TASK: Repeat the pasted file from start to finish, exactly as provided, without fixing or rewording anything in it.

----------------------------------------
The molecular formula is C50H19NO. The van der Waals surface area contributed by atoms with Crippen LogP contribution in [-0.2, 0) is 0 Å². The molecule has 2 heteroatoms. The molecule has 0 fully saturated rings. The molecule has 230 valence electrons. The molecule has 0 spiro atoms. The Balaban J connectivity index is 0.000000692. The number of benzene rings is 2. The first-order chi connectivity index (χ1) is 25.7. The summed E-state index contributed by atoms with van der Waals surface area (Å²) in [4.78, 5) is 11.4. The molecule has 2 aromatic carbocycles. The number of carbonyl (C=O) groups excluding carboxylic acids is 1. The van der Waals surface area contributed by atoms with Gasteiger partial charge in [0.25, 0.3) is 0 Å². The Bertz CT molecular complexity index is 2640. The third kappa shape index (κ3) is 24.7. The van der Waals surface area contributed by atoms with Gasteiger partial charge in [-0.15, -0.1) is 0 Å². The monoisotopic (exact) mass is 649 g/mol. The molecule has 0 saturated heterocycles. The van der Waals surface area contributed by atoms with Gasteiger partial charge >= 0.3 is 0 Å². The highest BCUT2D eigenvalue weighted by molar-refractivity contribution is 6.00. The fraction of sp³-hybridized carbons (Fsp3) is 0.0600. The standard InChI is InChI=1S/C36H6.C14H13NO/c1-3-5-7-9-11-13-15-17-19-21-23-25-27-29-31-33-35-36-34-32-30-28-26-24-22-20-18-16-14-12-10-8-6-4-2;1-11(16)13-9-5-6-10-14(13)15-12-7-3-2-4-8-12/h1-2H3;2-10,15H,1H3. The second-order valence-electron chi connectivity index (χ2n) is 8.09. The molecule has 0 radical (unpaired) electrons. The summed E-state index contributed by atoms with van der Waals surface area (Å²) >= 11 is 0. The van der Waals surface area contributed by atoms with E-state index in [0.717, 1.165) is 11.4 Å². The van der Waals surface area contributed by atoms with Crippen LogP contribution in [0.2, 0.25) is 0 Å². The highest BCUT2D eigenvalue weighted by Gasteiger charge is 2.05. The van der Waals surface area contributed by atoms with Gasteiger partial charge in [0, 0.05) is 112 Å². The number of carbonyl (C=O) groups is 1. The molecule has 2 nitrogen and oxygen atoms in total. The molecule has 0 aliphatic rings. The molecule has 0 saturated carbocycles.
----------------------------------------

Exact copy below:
The molecular formula is C50H19NO. The van der Waals surface area contributed by atoms with Crippen LogP contribution in [-0.2, 0) is 0 Å². The molecule has 2 heteroatoms. The molecule has 0 fully saturated rings. The molecule has 230 valence electrons. The molecule has 0 spiro atoms. The Balaban J connectivity index is 0.000000692. The number of benzene rings is 2. The first-order chi connectivity index (χ1) is 25.7. The summed E-state index contributed by atoms with van der Waals surface area (Å²) in [4.78, 5) is 11.4. The molecule has 2 aromatic carbocycles. The number of carbonyl (C=O) groups excluding carboxylic acids is 1. The van der Waals surface area contributed by atoms with Gasteiger partial charge in [0.25, 0.3) is 0 Å². The Bertz CT molecular complexity index is 2640. The third kappa shape index (κ3) is 24.7. The van der Waals surface area contributed by atoms with Gasteiger partial charge in [-0.15, -0.1) is 0 Å². The monoisotopic (exact) mass is 649 g/mol. The molecule has 0 saturated heterocycles. The van der Waals surface area contributed by atoms with Gasteiger partial charge >= 0.3 is 0 Å². The highest BCUT2D eigenvalue weighted by molar-refractivity contribution is 6.00. The fraction of sp³-hybridized carbons (Fsp3) is 0.0600. The standard InChI is InChI=1S/C36H6.C14H13NO/c1-3-5-7-9-11-13-15-17-19-21-23-25-27-29-31-33-35-36-34-32-30-28-26-24-22-20-18-16-14-12-10-8-6-4-2;1-11(16)13-9-5-6-10-14(13)15-12-7-3-2-4-8-12/h1-2H3;2-10,15H,1H3. The second-order valence-electron chi connectivity index (χ2n) is 8.09. The molecule has 0 radical (unpaired) electrons. The summed E-state index contributed by atoms with van der Waals surface area (Å²) >= 11 is 0. The van der Waals surface area contributed by atoms with E-state index in [0.717, 1.165) is 11.4 Å². The van der Waals surface area contributed by atoms with Crippen LogP contribution in [0.2, 0.25) is 0 Å². The highest BCUT2D eigenvalue weighted by Gasteiger charge is 2.05. The van der Waals surface area contributed by atoms with Gasteiger partial charge in [0, 0.05) is 112 Å². The number of carbonyl (C=O) groups is 1. The molecule has 2 nitrogen and oxygen atoms in total. The molecule has 0 aliphatic rings. The molecule has 0 saturated carbocycles.